Article 136 is a kind of residuary Article giving power to the Supreme Court, notwithstanding anything in Chapter IV of Part V of the Constitution, to grant special leave to appeal in its discretion from any judgment, decree, determination, sentence or order in any cause or matter passed or made by any Court or Tribunal in the territory of India. Article 134(1)(c), which applies to criminal matters, is exactly in the same terms as Article 133(1)(c) which applies to civil matters, and we think that similar principles should apply to the grant of a certificate by the High Court under Article 134(1)(c) which apply to the grant of a certificate under Article 133(1)(c).
We must, therefore, respectfully express our dissent from the view taken in -- Habib Mohammed's case (B)' that the principles in connection with the grant of special leave to appeal to Supreme Court in criminal cases laid down in -- 'Pritam Singh's case (A)' are useful as furnishing a sound basis in the matter of granting a certificate of fitness under Article 134(1)(c) in the absence of any rules under Article 143.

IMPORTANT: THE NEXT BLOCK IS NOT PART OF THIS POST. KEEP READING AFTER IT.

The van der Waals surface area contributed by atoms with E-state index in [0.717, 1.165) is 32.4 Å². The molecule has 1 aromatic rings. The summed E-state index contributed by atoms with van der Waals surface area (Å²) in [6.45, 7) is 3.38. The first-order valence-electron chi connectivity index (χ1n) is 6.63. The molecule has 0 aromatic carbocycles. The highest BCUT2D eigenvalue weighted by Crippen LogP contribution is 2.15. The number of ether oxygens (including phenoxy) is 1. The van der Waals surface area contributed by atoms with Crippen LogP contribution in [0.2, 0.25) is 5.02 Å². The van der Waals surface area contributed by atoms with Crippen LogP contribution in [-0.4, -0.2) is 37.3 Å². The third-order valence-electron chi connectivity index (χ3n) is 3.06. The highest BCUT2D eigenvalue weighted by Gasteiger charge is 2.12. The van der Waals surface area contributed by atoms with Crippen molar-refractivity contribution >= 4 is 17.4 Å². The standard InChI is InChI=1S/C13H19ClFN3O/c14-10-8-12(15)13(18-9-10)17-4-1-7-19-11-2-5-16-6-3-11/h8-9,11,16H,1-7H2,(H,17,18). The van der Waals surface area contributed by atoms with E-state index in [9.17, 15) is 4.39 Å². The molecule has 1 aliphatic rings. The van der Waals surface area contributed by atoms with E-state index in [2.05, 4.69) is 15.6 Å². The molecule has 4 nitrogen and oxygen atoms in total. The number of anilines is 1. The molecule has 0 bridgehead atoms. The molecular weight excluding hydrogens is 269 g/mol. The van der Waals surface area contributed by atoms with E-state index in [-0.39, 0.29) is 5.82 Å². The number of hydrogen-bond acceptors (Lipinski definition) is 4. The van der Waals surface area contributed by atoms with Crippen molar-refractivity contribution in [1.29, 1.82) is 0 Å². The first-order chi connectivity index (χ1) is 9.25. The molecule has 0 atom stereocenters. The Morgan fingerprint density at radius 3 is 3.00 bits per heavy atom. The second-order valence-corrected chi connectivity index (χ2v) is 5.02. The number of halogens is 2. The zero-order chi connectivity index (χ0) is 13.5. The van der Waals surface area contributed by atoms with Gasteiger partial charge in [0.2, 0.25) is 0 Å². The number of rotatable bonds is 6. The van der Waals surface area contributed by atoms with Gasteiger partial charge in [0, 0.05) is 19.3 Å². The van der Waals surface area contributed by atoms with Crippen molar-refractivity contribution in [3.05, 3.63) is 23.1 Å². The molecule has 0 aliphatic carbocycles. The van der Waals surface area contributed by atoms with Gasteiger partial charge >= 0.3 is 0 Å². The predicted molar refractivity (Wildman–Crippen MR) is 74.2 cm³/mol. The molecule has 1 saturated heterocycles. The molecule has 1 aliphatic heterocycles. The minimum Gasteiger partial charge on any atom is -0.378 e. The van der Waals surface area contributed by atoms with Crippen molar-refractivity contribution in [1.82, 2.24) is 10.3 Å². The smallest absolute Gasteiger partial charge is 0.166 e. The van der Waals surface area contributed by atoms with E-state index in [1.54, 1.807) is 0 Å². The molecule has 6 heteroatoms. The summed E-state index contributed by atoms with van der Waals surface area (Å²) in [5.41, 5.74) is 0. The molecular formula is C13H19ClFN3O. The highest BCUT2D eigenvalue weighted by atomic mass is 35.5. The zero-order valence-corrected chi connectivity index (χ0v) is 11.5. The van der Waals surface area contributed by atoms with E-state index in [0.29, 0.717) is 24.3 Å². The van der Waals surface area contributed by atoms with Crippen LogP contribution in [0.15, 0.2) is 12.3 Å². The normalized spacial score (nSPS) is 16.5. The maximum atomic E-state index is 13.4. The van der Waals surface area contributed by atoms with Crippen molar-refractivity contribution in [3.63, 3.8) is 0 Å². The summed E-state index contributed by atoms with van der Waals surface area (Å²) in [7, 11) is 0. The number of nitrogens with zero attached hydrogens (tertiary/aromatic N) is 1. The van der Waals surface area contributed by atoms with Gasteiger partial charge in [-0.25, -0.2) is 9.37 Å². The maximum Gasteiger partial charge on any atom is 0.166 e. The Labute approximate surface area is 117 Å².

4. An examination of -- 'Pritam Singh's case (A)' does not, in our opinion, bear out the wide interpretation which the learned Advocate-General wants us to give to that case. At page 170 the following observations appear;
'This Court (i.e. the Supreme Court) is not an ordinary Court of criminal appeal and will not, generally speaking, allow facts to be re-opened, especially when two Courts agree in their conclusions in regard to them and when the conclusions of fact which are challenged are dependent on the credibility of witnesses who have been believed by the trial Court which had the advantage of seeing them and hearing their evidence.'